Daniel Fast Breakfast Taco

Hubby whipped this one up. He sauteed black beans with cumin, salt and red pepper flakes and then blended it in the Vitamix. He hand-mashed avocados, lime juice, salt and cilantro to make the guac, and warmed some oven-roasted fingerlings that were leftover in the fridge. I smeared some of the refried beans and guac on a corn tortilla for a protein-rich and Daniel-friendly breakfast.

Breakfast, Daniel Fast & More, Daniel Fast Recipes - 01.14.170 comments

This Thermos Saved Us $360

After my recent playground duty experience, I stumbled upon these cute little thermoses on a few lunch tables. Miss C refuses to eat cold food after being spoiled by hot lunches everyday at day care. She looks at you sideways if you even think of packing her a cold lunch. Sandwiches, no! Cheese and crackers, no! PB&J, absolutely not! Don’t even think about bagels and cream cheese. I ordered one immediately and packed it with spaghetti for Miss C yesterday. It actually keeps food hot for four hours which is just long enough to make it to lunch time for her. Of course, after the boys saw the thermos they wanted one as well. Thankfully, they come in a ton of cute designs on diapers.com.

After paying attention to how we spent every dollar paying off our student loans, I would cringe paying $4-5 bucks for Miss C’s lunch at school everyday AND the portions are teeny tiny. When compared to a home packed lunch, we were paying a 50% premium for the convenience it provided. This little thermos has the potential to save us several hundreds of dollars and would fall number one on my list of mommy-approved essentials for pre-schoolers. If you’re looking for other great hacks and finds, check out this new mommy gift guide from the folks at Diapers.com.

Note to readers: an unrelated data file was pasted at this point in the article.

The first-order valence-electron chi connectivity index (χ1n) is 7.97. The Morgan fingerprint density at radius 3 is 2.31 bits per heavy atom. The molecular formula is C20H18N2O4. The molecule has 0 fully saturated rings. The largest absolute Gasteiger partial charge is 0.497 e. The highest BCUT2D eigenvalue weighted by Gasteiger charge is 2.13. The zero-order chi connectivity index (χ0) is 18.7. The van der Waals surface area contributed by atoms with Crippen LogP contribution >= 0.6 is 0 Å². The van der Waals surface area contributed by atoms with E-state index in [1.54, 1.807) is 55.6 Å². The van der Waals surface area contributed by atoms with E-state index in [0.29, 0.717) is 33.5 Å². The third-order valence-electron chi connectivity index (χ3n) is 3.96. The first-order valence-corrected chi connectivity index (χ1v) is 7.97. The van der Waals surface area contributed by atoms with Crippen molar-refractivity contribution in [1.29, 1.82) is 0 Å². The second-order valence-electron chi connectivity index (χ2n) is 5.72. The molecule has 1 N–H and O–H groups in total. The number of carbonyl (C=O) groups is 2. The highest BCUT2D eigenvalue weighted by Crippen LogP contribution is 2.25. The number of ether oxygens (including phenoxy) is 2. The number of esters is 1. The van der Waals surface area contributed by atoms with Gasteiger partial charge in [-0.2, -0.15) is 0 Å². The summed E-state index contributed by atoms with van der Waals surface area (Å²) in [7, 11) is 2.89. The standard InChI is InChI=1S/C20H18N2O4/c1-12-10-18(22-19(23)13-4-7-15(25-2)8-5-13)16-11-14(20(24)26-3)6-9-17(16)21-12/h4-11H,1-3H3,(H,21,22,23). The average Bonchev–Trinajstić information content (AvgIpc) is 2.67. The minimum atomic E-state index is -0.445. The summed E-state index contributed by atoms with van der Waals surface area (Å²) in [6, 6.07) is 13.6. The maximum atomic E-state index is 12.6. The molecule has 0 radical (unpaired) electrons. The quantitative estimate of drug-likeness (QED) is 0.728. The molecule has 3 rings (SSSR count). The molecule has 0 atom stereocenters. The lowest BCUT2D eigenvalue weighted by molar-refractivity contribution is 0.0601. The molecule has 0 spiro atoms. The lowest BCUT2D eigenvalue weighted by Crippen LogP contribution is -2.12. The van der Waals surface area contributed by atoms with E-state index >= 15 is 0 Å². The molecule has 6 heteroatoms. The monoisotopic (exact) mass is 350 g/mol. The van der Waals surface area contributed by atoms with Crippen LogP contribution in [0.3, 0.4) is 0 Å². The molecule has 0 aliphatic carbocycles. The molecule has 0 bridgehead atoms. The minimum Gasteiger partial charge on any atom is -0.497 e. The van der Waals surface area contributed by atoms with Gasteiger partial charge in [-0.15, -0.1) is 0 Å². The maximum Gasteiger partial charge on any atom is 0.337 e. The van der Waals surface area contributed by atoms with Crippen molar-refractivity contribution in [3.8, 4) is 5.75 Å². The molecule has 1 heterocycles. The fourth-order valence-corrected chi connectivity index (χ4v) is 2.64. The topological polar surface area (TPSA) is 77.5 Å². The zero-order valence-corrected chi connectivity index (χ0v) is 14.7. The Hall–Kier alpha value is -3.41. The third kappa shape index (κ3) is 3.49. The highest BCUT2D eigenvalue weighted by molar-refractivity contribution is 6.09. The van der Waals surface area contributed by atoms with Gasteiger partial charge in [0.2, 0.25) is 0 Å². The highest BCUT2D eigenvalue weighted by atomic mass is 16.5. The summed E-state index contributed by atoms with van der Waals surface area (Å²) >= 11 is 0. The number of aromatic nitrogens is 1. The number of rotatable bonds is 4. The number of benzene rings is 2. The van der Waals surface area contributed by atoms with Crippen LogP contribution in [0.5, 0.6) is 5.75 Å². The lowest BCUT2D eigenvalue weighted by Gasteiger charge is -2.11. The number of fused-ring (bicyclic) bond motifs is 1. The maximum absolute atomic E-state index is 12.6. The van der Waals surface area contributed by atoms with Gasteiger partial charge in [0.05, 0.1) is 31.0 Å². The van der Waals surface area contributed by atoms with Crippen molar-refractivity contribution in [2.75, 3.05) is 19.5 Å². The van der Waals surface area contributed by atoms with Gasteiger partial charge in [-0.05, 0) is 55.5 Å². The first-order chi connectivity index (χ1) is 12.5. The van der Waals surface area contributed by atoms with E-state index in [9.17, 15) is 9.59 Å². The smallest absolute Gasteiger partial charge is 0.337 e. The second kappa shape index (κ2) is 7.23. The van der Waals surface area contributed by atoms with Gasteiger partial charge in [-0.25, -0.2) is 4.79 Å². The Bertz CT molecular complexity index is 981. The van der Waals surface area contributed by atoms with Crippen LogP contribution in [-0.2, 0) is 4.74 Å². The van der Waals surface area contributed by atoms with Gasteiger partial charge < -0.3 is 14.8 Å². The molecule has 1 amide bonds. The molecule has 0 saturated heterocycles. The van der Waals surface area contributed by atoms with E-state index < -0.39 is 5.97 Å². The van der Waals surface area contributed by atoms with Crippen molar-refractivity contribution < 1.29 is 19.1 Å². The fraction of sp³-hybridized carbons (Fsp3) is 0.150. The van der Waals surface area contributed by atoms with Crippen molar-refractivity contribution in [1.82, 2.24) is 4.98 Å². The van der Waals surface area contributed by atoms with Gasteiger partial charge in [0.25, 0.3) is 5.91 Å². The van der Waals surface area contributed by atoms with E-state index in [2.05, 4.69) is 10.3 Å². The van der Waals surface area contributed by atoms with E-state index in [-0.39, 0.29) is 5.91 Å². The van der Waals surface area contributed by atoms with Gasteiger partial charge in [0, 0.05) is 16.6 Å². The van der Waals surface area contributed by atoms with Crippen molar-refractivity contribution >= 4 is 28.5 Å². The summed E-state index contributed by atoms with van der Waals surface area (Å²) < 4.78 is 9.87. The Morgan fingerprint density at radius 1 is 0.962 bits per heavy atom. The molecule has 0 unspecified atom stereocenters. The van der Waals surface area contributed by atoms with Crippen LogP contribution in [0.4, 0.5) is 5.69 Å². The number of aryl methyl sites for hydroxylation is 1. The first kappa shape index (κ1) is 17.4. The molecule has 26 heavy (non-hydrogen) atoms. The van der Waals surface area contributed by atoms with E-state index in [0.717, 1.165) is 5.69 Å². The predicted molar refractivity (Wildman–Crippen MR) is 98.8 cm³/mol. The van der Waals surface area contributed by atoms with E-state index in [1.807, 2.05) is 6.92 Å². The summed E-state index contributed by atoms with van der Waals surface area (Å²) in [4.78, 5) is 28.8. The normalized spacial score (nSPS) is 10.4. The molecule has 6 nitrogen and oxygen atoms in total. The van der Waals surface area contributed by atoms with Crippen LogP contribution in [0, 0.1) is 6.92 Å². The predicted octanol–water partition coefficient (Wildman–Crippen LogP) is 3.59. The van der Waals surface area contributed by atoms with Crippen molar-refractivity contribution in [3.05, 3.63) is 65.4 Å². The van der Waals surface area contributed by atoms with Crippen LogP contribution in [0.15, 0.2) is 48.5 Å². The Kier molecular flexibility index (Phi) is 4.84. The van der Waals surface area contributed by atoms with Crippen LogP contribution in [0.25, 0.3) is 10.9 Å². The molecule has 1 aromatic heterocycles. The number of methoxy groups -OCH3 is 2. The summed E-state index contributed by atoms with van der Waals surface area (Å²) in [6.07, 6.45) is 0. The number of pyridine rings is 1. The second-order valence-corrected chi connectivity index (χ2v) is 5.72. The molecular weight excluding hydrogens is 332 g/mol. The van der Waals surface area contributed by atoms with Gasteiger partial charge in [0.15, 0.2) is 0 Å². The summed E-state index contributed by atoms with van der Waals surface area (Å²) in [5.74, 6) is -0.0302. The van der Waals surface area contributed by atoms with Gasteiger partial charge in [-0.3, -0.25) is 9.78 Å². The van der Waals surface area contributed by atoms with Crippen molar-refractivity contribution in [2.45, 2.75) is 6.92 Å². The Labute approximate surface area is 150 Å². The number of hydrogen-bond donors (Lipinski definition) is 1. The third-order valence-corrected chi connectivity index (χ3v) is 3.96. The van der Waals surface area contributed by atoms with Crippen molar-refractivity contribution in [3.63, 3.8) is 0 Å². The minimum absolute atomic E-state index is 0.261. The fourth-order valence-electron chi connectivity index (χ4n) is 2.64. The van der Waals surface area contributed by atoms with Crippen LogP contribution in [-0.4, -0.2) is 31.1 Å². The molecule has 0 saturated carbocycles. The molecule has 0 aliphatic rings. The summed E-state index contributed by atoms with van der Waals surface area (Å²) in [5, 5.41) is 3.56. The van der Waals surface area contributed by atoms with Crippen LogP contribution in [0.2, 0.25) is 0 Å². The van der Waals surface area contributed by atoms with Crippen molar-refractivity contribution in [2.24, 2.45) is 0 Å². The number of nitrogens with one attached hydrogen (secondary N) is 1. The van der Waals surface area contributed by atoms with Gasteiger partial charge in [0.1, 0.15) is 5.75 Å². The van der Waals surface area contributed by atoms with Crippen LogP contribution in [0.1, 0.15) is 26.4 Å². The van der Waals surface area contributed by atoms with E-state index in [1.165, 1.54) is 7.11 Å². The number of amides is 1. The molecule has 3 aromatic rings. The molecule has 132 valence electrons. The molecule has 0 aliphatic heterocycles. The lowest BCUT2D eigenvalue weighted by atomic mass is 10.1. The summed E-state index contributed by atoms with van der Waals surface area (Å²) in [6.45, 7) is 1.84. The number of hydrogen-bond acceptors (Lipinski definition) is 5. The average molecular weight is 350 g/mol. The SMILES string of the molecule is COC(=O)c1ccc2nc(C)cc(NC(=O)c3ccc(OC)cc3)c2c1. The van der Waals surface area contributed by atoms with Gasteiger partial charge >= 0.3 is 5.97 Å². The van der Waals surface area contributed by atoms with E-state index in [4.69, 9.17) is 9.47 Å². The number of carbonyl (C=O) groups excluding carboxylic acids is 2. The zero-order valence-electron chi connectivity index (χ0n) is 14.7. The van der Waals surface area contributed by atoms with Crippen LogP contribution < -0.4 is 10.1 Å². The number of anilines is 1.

Disclaimer: Compensation was provided by Quidsi for this blog post OR I received compensation.

Children, Motherhood, No Amazon - 01.13.170 comments

The Best Marriage Advice We Ever Received

Ironically, the best marriage advice we received was also the most crass and straightforward statement ever given to us. We were at a dear friend’s business school going away party which was also her parent’s wedding anniversary celebration. Hubby and I were going through it at the time. He was working on Wall Street which meant his work day ended after the market closed, after the after-work dinner, after he came home and worked some more, and then he was available to change diapers for our then one and three-year-old boys.

My friend’s parents had been married for a gazillion years and had two grown-up children with kids, so we figured they checked the box on being qualified through years of experience. As we enjoyed finger foods, Hubby casually asked “so what’s the best advice you have for a young couple?” to which we hear, “it’s cheaper to keep her.”

Now, at the time I seriously thought he was joking. Here we were, earnestly seeking sage advice for how to reverse the downhill trend our six-year marriage was on. And yet, he summarized decades of marriage wisdom into one frivolous, albeit, pithy rhyme.